BACKGROUND OF THE INVENTION
The present invention is directed toward a tool for trimming hair and more particularly, toward a razor for trimming hair from a person's ears.
It is a common practice to trim facial, nose, and ear hair for either aesthetic or health reasons. Scissors, clippers, razors, and the like are some of the devices used for this practice.
Some of the tools for trimming or removing unwanted facial, nose, and ear hair are described in the following patents. U.S. Pat. No. 1,229,824 to Tewelow discloses a cutter for removing hair from cavities. This patent discloses a tool with a handle and blades where the handle is revolved back and forth so that hair is cut. This tool, however, does not adequately protect the user. That is, injury to the cavity within which the tool is inserted may occur.
U.S. Pat. No. 1,522,298 to Goodrich discloses a safety razor with a handle and a razor located on the side of the handle. The handle is rotated in order to trim hair from the nose or ear. The end of the handle which is inserted into the nose or ear is rounded so that injury does not occur as the handle is rotated. This razor, however, is not efficient in trimming hair because the blade is located on only one side of the handle.
U.S. Pat. No. 5,655,301 to Dickson discloses a rotary hair trimmer with a handle and a plurality of blades located at an end of the handle. This trimmer, however, does not have a protective end which would prevent injury to a person using the trimmer.
U.S. Pat. No. 5,568,688 discloses a manually operated hair trimming device with a curved razor blade strip which may be used to trim hair from the ears or the nose. The blade is located at an end of the device so that the edges of the blade are exposed in such a manner that the person using the device may injury himself.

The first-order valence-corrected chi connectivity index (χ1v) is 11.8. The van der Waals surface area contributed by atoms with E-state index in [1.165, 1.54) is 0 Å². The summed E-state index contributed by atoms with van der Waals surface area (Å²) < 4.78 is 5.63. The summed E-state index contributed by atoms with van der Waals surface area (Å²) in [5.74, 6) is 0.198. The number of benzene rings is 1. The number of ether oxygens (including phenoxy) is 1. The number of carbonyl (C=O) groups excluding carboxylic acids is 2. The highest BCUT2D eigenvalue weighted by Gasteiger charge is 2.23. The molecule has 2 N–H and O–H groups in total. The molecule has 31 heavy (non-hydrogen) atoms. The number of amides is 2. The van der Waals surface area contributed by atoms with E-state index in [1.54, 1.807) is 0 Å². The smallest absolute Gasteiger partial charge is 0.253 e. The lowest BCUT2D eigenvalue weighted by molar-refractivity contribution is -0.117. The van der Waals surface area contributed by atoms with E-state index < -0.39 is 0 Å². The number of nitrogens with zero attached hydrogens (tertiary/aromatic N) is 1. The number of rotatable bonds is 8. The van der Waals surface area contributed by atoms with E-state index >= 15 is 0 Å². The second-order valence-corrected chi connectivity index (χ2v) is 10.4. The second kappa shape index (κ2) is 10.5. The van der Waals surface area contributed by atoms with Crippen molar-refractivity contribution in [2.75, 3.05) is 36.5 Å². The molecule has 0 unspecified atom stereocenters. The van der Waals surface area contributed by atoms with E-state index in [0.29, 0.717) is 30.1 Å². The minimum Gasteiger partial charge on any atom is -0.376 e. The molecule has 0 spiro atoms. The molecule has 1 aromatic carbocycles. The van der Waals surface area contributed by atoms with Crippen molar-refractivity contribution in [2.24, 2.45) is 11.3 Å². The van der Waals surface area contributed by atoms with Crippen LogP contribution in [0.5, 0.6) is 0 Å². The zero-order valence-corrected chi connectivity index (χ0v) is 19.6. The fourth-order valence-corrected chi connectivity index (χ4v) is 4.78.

U.S. Pat. No. 4,958,432 to Marshall discloses a rotary hair trimmer which includes a housing with an internal rotary electric motor and a cutting head having a plurality of arcuate segment blades. This device, however, does not provide adequate protection for the user against inadvertent cuts and nicks in the skin.
SUMMARY OF THE INVENTION
The present invention is designed to overcome the deficiencies of the prior art discussed above. It is an object of the present invention to provide a tool for trimming hair which is easy and safe to use.
It is a further object of the present invention to provide a razor which can be used to trim unwanted hair from a person's ears.
In accordance with the illustrative embodiments demonstrating features and advantages of the present invention, there is provided a hair trimming tool which includes an elongated handle with a first end and a second end, a blade member releasably mounted to the handle, a plurality of blades extending outwardly from the blade member, and an end cap secured to the blade member. In order to use the tool the user inserts the tool into his ear, with the end cap fitting within the ear, and rotates the handle member. As a result of this action the blades contact the hair within the ear, thereby trimming the hair. The end cap protects the inside of the person's ear while the hair is being trimmed.
Other objects, features, and advantages of the invention will be readily apparent from the following detailed description of a preferred embodiment thereof taken in conjunction with the drawings.
BRIEF DESCRIPTION OF THE DRAWINGS
For the purpose of illustrating the invention, there is shown in the accompanying drawings one form which is presently preferred; it being understood that the invention is not intended to be limited to the precise arrangements and instrumentalities shown.
FIG. 1 is schematic representation of a person using the hair trimming tool of the present invention;
FIG. 2 is a perspective view of the hair trimming tool of the present invention;
FIG. 3 is a cross-sectional view taken through line 3—3 of FIG. 2;
FIG. 4 is a perspective view of the blade member of the hair trimming tool of the present invention;